Located 30 miles north and west of the Golden Gate Bridge, Stinson Beach hugs the Pacific Ocean and sits in the shadow of Mount Tamalpais, which rises dramatically in the background. Here, the heartbeat of the Seadrift community is outdoor recreation—swimming and sailing in the lagoon, surfing and fishing in the ocean, bicycling and hiking through the hills. Houses, modest in size and eclectic in style, sit on narrow lots with close property lines that impede complete privacy but foster a neighborly bonhomie. Seasonal renters, enchanted by the cadence of the neighborhood, turn into people determined to own a home in the coveted development of Seadrift.

One such family, a couple from Palo Alto with two teenagers, approached architect Cass Calder Smith to design a weekend house on one of the rare empty lots facing the lagoon along its shore. They would use it as a family gathering place for casual living, entertaining, and connecting with nature.

“This area within West Marin is the more bohemian, agricultural, and coastal part of Marin County,” says Smith, who collaborated with project architect Björn Steudte on the 2,100-square-foot house built in a “casual contemporary” style, as the architect puts it. “[Seadrift] is mostly weekenders, and the scene isn’t fancy,” he says. “Most people have dogs, boards, and boats.” Everyone has sand and sea air.

To accommodate this easygoing lifestyle, the shape of the house—two volumes straddling a three-sided courtyard—and the location of spaces maximize indoor-outdoor connections. To the north, the rooms are oriented toward the water and the mountain beyond. To the south of the main living area, the courtyard serves as an outdoor room, with views to the west and back through the house. 

In terms of an entry sequence, Smith explains that the size of the house precludes a formal entryway. “[With houses of this size], there is not enough room for a dedicated foyer or a coat closet, which you don’t need here anyway, because it’s very casual living. But we do like the idea of a transition from the outside world to the domestic one, so there is a breezeway into the courtyard, and from there you go directly into the house.”

The house’s exterior of horizontal Accoya wood siding painted white references traditional white beach houses. Contrasting black anodized aluminum windows evoke a distinctly modern appearance, while a multileveled flat roof establishes a sense of midcentury modernism with calm, clean lines and simple sculpted forms.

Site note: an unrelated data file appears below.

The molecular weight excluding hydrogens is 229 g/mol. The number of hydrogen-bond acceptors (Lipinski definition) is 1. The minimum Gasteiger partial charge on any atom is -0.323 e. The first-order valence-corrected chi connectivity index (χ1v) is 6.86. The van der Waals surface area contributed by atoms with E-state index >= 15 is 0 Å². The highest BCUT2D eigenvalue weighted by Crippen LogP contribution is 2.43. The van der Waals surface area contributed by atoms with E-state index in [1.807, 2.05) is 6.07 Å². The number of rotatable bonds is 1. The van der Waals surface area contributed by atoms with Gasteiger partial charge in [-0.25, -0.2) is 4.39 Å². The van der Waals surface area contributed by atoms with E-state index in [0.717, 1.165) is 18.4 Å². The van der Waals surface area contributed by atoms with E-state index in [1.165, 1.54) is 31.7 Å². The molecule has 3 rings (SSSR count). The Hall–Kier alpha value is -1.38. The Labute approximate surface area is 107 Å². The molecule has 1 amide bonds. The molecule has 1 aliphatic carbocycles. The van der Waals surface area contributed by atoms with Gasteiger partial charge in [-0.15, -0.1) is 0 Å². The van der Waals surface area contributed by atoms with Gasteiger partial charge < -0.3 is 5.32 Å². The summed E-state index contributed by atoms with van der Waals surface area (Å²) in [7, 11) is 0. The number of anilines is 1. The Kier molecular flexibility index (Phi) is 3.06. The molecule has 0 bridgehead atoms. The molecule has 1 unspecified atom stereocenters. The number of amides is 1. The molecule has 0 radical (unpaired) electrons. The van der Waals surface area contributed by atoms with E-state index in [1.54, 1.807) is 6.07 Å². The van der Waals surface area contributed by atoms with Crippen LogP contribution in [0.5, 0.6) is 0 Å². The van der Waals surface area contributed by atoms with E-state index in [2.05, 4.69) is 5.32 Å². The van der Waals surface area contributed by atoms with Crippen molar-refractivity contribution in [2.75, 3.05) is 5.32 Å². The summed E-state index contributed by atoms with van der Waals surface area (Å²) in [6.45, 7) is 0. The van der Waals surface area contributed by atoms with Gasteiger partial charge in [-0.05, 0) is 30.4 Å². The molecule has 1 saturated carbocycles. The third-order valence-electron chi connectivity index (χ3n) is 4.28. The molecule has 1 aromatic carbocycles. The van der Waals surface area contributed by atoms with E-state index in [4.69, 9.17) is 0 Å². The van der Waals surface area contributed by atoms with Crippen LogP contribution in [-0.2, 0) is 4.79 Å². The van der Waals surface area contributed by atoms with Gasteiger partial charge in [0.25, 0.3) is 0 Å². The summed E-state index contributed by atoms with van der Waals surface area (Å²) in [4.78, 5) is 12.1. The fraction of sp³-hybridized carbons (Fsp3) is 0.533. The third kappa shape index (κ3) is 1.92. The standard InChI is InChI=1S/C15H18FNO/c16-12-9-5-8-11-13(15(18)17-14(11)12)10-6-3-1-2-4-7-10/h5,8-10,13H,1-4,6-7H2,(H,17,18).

Straight ahead across the courtyard, one in a series of large sliding glass doors leads into an open-plan kitchen, dining area, and living room, all of which face the lagoon through another set of large glass sliders, as does the primary bedroom, also located in this north-facing volume. The second volume of the house, not as tall and more private, comprises a guest bedroom and a bunk room for the kids, which can sleep seven, and a sofa-centric family room for watching TV, playing games, and overflow sleepovers. 

The spare, modern interiors are primarily a combination of painted sheetrock walls, concrete floors with radiant heat, and wood. “With the concrete floors, a lot of glass, light colors, and aluminum-framed doors and windows,” notes Smith, “we’re always on the lookout for where we can put wood to warm up the feeling—cabinets, ceilings, furniture.” This house has instances of all three and a sculptural piece of walnut at the hearth. An attention to detail is very apparent, and hence the overall impression is Scandinavian.

In addition to the windows, long skylights along the living room and kitchen walls bring in light, and, depending on the time of day, render unique geometric shadows as the light filters through the wood ceiling. A contemporary Henrybuilt kitchen system features handcrafted cabinetry consistent with the uninterrupted flow of interior spaces; stools tuck out of the way beneath a Caesarstone island countertop. Smith custom-designed the living room seating to fit the space and make the most of the views. He favors rectilinear forms for the homes he designs, and here the gas fireplace echoes that shape. Modulated ceiling heights are based on the hierarchy of spaces, with the highest for maximum spaciousness in the waterside living areas and primary bedroom.

Everyday life for this household, like for most in Seadrift, revolves around the outdoors, near or on the water. Once you pass through the main living spaces of the essentially see-through house, the upper deck seamlessly connects to the inside and terraces down to the lagoon deck, creating two seating areas to enjoy. The lower deck and floating dock mainly serve the launching of boats and boards and have a fire pit and Jacuzzi to further celebrate being near the water. 

“It’s a bit like an East Coast lake house because the lagoon is warm enough to swim in,” says Smith. But here on the West Coast, he continues, “People open their houses up all the way; the weather is frequently nice enough to do that.” 

For more information, visit casscaldersmith.com